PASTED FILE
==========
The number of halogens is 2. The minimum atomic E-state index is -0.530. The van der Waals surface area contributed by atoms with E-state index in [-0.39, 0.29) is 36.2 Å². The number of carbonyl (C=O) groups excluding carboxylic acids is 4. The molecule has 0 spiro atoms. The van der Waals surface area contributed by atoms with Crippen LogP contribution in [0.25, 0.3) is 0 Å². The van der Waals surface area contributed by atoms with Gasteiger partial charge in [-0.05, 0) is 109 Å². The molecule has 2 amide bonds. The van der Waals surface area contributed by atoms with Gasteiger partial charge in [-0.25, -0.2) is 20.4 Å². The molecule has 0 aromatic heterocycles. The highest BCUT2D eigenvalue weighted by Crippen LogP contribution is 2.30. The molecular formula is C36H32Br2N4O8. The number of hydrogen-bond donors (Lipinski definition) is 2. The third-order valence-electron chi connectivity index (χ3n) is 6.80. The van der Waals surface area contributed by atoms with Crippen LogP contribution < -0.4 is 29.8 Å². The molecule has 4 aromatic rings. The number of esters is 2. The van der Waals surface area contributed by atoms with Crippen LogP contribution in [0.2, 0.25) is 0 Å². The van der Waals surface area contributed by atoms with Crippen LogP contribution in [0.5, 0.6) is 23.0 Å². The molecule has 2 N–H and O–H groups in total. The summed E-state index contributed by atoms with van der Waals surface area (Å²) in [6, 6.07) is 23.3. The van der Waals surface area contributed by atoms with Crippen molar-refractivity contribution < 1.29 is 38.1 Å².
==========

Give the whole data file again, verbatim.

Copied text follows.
The number of halogens is 2. The minimum atomic E-state index is -0.530. The van der Waals surface area contributed by atoms with E-state index in [-0.39, 0.29) is 36.2 Å². The number of carbonyl (C=O) groups excluding carboxylic acids is 4. The molecule has 0 spiro atoms. The van der Waals surface area contributed by atoms with Crippen LogP contribution in [0.25, 0.3) is 0 Å². The van der Waals surface area contributed by atoms with Gasteiger partial charge in [-0.05, 0) is 109 Å². The molecule has 2 amide bonds. The van der Waals surface area contributed by atoms with Gasteiger partial charge in [-0.25, -0.2) is 20.4 Å². The molecule has 0 aromatic heterocycles. The highest BCUT2D eigenvalue weighted by Crippen LogP contribution is 2.30. The molecular formula is C36H32Br2N4O8. The number of hydrogen-bond donors (Lipinski definition) is 2. The third-order valence-electron chi connectivity index (χ3n) is 6.80. The van der Waals surface area contributed by atoms with Crippen LogP contribution < -0.4 is 29.8 Å². The molecule has 4 aromatic rings. The number of esters is 2. The van der Waals surface area contributed by atoms with Crippen LogP contribution in [0.2, 0.25) is 0 Å². The van der Waals surface area contributed by atoms with Crippen LogP contribution in [0.5, 0.6) is 23.0 Å². The molecule has 2 N–H and O–H groups in total. The summed E-state index contributed by atoms with van der Waals surface area (Å²) in [6, 6.07) is 23.3. The van der Waals surface area contributed by atoms with Crippen molar-refractivity contribution < 1.29 is 38.1 Å².